India to take bamboo to large regional, international markets

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New Delhi, Oct 15 (UNI) Noting that bamboo forests are a source of livelihood for 1.5 billion people worldwide, International Network for Bamboo and Rattan (INBAR) today called for promoting use of eco-friendly bamboo for major household and industrial products In view of India having large scale bamboo cultivation and over two million traditional bamboo artisans, the INBAR is starting several projects in the country for promoting industries based on it, Director General of the network Dr Jacob Hoogendoorn told the Sixth Meeting of the INBAR Council here.

Inaugurating the meeting, Minister of State for Forests and Wildlife S Regupathy said the Ministry felt that involvement of large-scale regional and international markets in the bamboo sector was a must to promote its growth.

''Production should not be oriented towards subsistence livelihoods only...It is high time that bamboo and rattan move from categorisation as poor man's timber to the status of excellent renewable material for numerous timber related eco-friendly needs,'' he said.

One of the major advantages of bamboo was that so many products could be made from it, and that too by small and medium scale enterprises, which were labour intensive and could generate large-scale employment, said Mr Regupathy.

Concerned about the fact that rapid changes in the economy of bamboo-growing regions were swiftly altering the way people of those regions live, thereby leading to loss of bamboo-related knowledge, the Minister stressed the need of research initiatives to study and document the vast pool of knowledge before it was lost.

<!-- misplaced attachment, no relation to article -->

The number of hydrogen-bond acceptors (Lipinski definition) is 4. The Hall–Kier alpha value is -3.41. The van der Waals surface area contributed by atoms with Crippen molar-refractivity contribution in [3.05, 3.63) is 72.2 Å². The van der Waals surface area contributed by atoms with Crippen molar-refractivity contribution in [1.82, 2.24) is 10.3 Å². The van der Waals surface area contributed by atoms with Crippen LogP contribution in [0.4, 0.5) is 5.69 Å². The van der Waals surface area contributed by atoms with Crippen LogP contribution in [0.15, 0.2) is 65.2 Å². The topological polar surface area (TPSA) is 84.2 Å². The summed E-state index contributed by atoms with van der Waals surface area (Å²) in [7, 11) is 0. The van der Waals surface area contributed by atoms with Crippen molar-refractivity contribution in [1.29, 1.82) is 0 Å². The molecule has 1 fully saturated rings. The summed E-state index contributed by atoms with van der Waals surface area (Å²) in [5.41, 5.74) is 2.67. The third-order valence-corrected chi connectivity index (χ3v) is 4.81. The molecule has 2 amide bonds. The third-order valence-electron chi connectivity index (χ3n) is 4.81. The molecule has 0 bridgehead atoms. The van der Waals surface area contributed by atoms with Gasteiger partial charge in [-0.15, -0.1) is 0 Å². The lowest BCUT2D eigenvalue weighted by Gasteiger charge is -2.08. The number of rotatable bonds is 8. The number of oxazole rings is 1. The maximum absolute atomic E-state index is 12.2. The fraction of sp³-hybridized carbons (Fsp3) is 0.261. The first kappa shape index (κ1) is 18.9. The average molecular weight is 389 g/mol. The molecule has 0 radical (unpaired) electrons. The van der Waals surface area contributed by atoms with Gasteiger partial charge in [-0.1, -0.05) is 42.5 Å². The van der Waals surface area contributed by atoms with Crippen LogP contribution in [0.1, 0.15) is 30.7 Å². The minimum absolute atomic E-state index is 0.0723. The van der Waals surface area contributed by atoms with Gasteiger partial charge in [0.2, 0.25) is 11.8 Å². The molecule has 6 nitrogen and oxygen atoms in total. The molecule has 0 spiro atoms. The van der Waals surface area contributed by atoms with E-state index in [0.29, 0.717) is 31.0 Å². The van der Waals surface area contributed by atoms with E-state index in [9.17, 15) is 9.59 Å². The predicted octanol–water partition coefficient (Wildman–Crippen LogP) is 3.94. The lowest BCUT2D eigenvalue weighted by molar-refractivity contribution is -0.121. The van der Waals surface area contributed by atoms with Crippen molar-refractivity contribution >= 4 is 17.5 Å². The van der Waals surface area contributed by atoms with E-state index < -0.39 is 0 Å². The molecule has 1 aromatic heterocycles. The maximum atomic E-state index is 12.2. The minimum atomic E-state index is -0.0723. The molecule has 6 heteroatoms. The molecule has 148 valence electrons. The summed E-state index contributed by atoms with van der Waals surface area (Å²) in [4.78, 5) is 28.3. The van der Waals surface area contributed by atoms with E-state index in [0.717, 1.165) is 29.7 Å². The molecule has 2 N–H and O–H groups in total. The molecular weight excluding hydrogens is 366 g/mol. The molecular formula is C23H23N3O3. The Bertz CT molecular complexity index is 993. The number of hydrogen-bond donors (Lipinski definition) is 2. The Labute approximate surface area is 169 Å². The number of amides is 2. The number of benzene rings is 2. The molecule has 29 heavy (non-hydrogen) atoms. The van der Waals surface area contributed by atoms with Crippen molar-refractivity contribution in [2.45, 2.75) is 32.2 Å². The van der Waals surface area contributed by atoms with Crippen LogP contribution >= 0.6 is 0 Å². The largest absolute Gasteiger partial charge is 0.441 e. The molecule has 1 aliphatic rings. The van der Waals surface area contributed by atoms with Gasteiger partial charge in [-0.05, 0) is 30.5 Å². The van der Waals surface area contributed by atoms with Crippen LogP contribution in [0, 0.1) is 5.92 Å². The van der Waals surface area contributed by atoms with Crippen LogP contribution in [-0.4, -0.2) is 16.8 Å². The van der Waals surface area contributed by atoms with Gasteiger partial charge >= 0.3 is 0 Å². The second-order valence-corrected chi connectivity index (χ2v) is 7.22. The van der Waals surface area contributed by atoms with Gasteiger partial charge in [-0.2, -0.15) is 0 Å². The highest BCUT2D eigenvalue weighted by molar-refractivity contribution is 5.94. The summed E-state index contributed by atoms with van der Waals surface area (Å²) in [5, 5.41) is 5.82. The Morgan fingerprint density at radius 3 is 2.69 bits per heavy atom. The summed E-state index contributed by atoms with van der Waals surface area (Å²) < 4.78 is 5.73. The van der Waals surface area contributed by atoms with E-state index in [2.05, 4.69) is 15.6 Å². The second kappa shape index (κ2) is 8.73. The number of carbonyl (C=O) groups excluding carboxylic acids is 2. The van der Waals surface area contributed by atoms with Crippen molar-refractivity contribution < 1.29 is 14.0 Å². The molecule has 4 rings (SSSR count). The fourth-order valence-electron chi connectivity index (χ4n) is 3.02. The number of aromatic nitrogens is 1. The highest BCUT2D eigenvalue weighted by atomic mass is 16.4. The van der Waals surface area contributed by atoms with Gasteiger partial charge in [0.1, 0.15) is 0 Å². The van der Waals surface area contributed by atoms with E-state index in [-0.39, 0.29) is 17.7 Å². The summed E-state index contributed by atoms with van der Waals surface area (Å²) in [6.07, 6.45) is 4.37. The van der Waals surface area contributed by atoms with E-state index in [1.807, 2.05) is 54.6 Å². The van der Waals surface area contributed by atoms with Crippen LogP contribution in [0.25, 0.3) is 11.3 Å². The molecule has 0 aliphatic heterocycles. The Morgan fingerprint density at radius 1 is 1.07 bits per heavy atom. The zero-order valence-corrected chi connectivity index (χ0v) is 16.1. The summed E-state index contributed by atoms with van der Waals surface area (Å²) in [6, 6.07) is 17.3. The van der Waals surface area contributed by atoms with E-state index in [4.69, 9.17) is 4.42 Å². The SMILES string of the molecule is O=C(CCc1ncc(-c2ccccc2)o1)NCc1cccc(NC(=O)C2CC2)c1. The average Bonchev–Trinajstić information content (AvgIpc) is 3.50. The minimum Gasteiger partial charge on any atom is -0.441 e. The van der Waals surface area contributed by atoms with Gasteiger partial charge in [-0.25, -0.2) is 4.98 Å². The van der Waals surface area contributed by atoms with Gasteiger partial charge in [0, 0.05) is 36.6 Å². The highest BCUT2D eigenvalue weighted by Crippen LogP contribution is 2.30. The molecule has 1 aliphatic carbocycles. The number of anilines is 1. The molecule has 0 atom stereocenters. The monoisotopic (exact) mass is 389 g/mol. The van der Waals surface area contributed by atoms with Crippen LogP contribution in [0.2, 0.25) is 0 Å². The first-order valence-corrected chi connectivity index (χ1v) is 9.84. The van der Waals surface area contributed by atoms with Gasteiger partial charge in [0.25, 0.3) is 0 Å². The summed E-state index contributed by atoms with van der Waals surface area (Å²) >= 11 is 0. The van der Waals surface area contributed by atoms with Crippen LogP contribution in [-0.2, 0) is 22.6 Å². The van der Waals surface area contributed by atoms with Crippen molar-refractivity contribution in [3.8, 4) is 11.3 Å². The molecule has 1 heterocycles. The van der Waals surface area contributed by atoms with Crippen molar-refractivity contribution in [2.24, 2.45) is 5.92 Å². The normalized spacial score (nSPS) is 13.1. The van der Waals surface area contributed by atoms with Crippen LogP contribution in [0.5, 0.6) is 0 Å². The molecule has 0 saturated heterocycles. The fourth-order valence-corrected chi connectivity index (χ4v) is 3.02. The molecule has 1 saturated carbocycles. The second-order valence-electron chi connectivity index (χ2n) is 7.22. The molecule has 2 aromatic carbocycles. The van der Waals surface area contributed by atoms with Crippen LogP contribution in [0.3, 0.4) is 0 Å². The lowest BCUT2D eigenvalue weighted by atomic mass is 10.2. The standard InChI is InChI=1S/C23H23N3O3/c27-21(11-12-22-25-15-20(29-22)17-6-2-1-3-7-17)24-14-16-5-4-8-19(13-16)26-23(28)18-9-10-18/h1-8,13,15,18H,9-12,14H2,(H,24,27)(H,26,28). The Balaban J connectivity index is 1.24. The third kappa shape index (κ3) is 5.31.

''Sustainable, eco-friendly development is the premise on which the new bamboo culture can serve significantly. Synergy and coordination is needed to evolve a green-design framework,'' he said.

India requested INBAR to focus its future initiatives on the bamboo management with a strategy to stagger and mix varities to check gregarious flowering of bamboo.

Such flowering results in loss of crop and famine as increased population of rodents, after the flowering destroys, the agricultural crops.

Mr Regupathy said the Government has attempted to control the problem through special schemes.

''As a strategy for future, we are proposing mixing of provenances of bamboo to stagger the timing of flowering in bamboo forests. I would request INBAR to take up this particular aspect of bamboo management as its future initiatives,'' he said.

INBAR is an inter-governmental organisation established in 1997.

Its objective is to find and demonstrate innovative ways of using bamboo and rattan to alleviate poverty and protect environment.

UNI NAZ GL VC1550

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